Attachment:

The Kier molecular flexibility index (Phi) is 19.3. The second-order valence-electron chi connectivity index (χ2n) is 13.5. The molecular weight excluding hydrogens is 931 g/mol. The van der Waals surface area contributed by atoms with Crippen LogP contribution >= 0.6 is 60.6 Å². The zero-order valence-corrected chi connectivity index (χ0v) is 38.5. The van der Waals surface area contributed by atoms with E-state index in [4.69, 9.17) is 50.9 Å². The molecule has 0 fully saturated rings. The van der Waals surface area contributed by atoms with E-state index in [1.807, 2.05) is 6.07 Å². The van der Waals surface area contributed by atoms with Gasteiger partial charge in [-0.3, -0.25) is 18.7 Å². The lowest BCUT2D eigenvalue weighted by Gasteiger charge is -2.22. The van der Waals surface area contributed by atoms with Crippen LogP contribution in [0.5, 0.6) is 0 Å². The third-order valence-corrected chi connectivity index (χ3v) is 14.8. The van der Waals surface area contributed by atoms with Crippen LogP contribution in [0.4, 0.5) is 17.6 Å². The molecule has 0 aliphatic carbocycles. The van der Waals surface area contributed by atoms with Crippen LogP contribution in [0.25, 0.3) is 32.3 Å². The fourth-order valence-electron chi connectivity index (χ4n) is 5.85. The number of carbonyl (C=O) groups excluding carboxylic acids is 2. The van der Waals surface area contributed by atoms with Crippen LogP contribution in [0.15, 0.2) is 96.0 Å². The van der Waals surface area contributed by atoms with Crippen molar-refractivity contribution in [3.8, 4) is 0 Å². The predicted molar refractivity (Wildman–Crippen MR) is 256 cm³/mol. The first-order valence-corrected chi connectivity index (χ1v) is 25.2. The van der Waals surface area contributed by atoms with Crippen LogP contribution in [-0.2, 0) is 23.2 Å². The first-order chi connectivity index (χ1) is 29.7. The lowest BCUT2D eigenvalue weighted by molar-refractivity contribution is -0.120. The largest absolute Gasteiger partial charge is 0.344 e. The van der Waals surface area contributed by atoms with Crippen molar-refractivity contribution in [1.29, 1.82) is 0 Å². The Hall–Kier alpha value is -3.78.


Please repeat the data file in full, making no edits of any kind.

The Kier molecular flexibility index (Phi) is 19.3. The second-order valence-electron chi connectivity index (χ2n) is 13.5. The molecular weight excluding hydrogens is 931 g/mol. The van der Waals surface area contributed by atoms with Crippen LogP contribution >= 0.6 is 60.6 Å². The zero-order valence-corrected chi connectivity index (χ0v) is 38.5. The van der Waals surface area contributed by atoms with E-state index in [4.69, 9.17) is 50.9 Å². The molecule has 0 fully saturated rings. The van der Waals surface area contributed by atoms with E-state index in [1.807, 2.05) is 6.07 Å². The van der Waals surface area contributed by atoms with Gasteiger partial charge in [-0.3, -0.25) is 18.7 Å². The lowest BCUT2D eigenvalue weighted by Gasteiger charge is -2.22. The van der Waals surface area contributed by atoms with Crippen LogP contribution in [0.5, 0.6) is 0 Å². The third-order valence-corrected chi connectivity index (χ3v) is 14.8. The van der Waals surface area contributed by atoms with Crippen LogP contribution in [0.4, 0.5) is 17.6 Å². The molecule has 0 aliphatic carbocycles. The van der Waals surface area contributed by atoms with Crippen LogP contribution in [0.25, 0.3) is 32.3 Å². The fourth-order valence-electron chi connectivity index (χ4n) is 5.85. The number of carbonyl (C=O) groups excluding carboxylic acids is 2. The van der Waals surface area contributed by atoms with Crippen LogP contribution in [0.15, 0.2) is 96.0 Å². The van der Waals surface area contributed by atoms with Crippen molar-refractivity contribution in [3.8, 4) is 0 Å². The predicted molar refractivity (Wildman–Crippen MR) is 256 cm³/mol. The first-order valence-corrected chi connectivity index (χ1v) is 25.2. The van der Waals surface area contributed by atoms with Crippen LogP contribution in [-0.2, 0) is 23.2 Å². The first-order chi connectivity index (χ1) is 29.7. The lowest BCUT2D eigenvalue weighted by molar-refractivity contribution is -0.120. The largest absolute Gasteiger partial charge is 0.344 e. The van der Waals surface area contributed by atoms with Crippen molar-refractivity contribution in [1.29, 1.82) is 0 Å². The Hall–Kier alpha value is -3.78.